The gut and the brain are linked through the Vagus Nerve, often referred to as 'the wanderer,' which is a component of the parasympathetic nervous system (PNS). This connection explains why individuals experiencing depression and anxiety often report gut-related symptoms like diarrhea and nausea. Perhaps you've experienced the sensation of "butterflies" in your stomach when feeling excited or nervous. This feeling results from the intricate network of nearly 500 million nerves that facilitate communication from the gut to the brain.
Both the gut and the brain are impacted by a shared neurotransmitter known as serotonin (5-HT). It's fascinating to note that nearly 90% of the serotonin in our bodies is produced in the gut wall, surpassing the levels found in the brain. This phenomenon has earned serotonin the nickname "happy hormone" due to its mood-stabilizing properties, playing a pivotal role in mental well-being and emotions.
Remarkably, several neurotransmitters crucial for mental health are either produced by gut cells or gut microorganisms. The gut takes responsibility for generating:
Research suggests a potential link between the quality of our gut bacteria and the risk of developing Alzheimer's disease, especially among individuals with a genetic predisposition to the condition. Unhealthy gut bacteria can trigger inflammation, which serves as a critical signal and contributing factor to numerous diseases, including various neurocognitive disorders.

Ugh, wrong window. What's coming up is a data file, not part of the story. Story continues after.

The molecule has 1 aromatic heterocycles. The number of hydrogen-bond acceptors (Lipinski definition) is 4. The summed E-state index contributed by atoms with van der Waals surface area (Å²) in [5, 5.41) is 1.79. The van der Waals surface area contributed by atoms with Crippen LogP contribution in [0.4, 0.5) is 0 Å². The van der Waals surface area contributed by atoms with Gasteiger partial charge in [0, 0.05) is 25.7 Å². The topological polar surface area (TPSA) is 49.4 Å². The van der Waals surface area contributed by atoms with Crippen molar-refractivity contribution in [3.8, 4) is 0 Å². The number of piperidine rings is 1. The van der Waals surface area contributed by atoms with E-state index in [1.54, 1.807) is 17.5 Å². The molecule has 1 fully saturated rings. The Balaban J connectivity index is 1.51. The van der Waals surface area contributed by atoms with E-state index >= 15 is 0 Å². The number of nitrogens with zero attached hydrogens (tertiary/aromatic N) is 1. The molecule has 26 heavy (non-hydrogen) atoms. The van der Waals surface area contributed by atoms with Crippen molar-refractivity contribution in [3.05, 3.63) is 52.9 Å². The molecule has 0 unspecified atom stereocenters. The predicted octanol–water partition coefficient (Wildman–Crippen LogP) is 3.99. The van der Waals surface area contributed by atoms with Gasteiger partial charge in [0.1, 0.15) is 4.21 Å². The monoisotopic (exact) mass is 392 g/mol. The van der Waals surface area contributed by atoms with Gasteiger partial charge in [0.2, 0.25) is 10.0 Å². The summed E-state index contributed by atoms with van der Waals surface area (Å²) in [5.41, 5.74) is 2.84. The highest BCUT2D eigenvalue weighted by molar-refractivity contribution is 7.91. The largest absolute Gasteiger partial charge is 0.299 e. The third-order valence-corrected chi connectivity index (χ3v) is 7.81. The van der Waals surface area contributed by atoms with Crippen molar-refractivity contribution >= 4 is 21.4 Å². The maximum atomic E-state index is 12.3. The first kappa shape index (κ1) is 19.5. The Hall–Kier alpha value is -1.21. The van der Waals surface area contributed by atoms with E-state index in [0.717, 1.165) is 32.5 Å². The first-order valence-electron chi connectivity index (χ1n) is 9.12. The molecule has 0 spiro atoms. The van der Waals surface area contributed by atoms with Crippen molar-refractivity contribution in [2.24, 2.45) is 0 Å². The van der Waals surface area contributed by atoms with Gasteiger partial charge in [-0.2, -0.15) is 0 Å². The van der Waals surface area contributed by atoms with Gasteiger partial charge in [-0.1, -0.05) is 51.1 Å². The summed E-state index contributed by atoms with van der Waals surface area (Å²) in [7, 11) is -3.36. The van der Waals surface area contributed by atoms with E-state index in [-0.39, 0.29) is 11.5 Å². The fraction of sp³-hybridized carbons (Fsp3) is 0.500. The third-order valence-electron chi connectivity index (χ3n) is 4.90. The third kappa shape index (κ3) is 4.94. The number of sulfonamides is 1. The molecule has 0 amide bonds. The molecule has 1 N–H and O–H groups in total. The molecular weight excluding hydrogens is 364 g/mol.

Although our genetic makeup influences the likelihood of certain diseases, our lifestyle choices significantly influence how these conditions manifest. Epigenetic factors, such as the use of antibiotics, mode of birth (caesarean section versus vaginal birth, impacting gut bacteria colonization), exposure to toxins, and consumption of highly processed diets, can activate or suppress genetic predispositions to diseases. Epigenetics describes processes that can speed up, slow down, or reverse gene expression.
In essence, we possess more control over our health than we may realize. A healthy gut and a healthy brain are closely interconnected. The phrase "heal your gut, heal your brain" emphasizes that focusing on optimizing gut health can lead to overall well-being improvements in numerous ways.